To start the analysis,click Analyze > Compare Means > Independent-Samples T Test
This will bring up the Independent-Samples T Test dialogue box. To carry out the test, move the dependent (scale) variable into the Test Variable(s): placard. Next move the independent (nominal or ordinal) variable into the Grouping Variable: placard. Click on the Define Groups... button, and enter the correct numeric values that represent each group. Click the Continue button, and then click the OK button at the bottom of the main dialogue box.
The result will appear in the SPSS Output Viewer. In the Group Statistics table there are the key group metrics -- sample size (N), mean, and standard deviation. From these measurements you should develop an intuitive perspective as to the whether the test will indicate a statistically significant difference or not. Here is this example, there is approximately a 3 kg difference in weight between the females and the males -- the females (83.42 kg) weigh only 3.7% more than the males (80.40 kg). You would not expect this small difference to be statistically significant. Equally there is a reasonably similar standard deviation measurement for the two gender groups, and therefore, you would expect that the two groups do not violate homogeneity of variance.
In the Independent Samples Test table there are the key test metrics -- equality of variance and then all the t-test measurements. In this example, first we see (as we estimated earlier from the two standard deviations) the two groups do not violate homogeneity as the p-value (0.147) in the Levene's Test for Equality of Variances is above the critical 0.05 alpha level. Therefore, in the second part of this table, we read (and report) all the metrics from the top row which is labeled, Equal variances assumed.
These measurements in this second part of the table give you the t-score, the degrees of freedom, the p-value, the mean difference, and the 95% C.I. of the difference. Here in this example the t-score (1.407) is relatively small, and we were expecting that as there is only a 3 kg difference in weight. Equally, the p-value (0.167) is above the critical 0.05 alpha level indicating this difference between the females weight and the males weight in not statistically significant, which also we were expecting as the 3 kg difference is only a 3.7% magnitude of change.
Finally, the 95% C.I. of the difference provides a high / low range as to where the difference (3 kg) between these two gender groups might actually exist in the population. Here the male's weight could actually be 7.3 kg lower than the female's weight, or the male's weight could actual overtake and exceed the female's weight by 1.3 kg. This is a range of 8 kg from the high to low which indeed is very narrow -- excellent. But keep in mind this range moves from a negative scale, and crosses the 0 threshold, and then moves into a positive scale. So, at some point the difference could be 0 kg, that is, the females and males weigh the same -- a nil difference.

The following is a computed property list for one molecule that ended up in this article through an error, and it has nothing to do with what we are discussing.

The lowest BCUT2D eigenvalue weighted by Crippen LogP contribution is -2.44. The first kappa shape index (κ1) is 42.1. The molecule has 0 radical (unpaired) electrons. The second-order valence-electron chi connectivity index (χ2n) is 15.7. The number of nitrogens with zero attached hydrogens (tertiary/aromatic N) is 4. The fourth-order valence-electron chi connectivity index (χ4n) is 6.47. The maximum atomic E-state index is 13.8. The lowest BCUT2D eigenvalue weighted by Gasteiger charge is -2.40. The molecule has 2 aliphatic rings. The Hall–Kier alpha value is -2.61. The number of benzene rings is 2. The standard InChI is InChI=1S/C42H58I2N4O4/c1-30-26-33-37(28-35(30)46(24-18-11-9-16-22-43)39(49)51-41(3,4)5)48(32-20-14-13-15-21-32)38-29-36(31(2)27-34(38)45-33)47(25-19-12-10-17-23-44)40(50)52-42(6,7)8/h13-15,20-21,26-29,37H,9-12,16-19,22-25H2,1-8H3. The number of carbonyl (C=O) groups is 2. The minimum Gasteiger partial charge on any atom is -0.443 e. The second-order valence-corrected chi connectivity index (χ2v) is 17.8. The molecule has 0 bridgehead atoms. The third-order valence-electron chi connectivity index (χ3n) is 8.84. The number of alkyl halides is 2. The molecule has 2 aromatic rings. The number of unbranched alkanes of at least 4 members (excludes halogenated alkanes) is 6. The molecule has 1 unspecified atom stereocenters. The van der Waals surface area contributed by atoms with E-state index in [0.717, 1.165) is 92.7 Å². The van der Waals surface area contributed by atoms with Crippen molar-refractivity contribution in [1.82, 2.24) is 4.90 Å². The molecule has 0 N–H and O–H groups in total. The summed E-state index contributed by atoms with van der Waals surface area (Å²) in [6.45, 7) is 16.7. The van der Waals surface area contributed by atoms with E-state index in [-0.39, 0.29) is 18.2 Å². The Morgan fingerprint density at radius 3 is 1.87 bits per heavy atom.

Happiness... you should now understand how to perform the Student T-test in SPSS and how to interpret the result. However, if you want to explore further, here are two sites:
The Mann-Whitney U test compares the medians or mean ranks of two independent groups and is commonly used when the dependent variable is either categorial (ordinal) or continuous (interval or ratio), and does not meet the assumptions for the Independent Samples T-test (aka:Student T-test).
(1) The dependent variable (test variable) can be categorial (ordinal) or continuous (interval or ratio) in its measurement type.
(2) The independent variable should be two independent groups in which the samples (participants) have no relationship between the other participants in their group or between the participants from the other group
(3) The samples (participants) for each group are taken at random from the population.
(4) The sample size can be disproportionate or unbalanced in the number of participants in each group.
(5) The dependent variable (test variable) for one or both groups can be non-normal in it distribution. Non-normal distribution means the data can be heavily skewed to the left or right tails, and/or it may have significant outliers.
(6) The dependent variable (test variable) for one or both groups may (or may not) have a similar shape (homogeneity) in its variance. It is extremely unlikely that the variance of the two groups will be identical, and therefore, the Mann-Whitney U test will test between the mean ranks of the dependent variable for both groups.
(Q1) Would you use the Mann-Whitney U test for the following data on users and non-users of a weight training supplement ?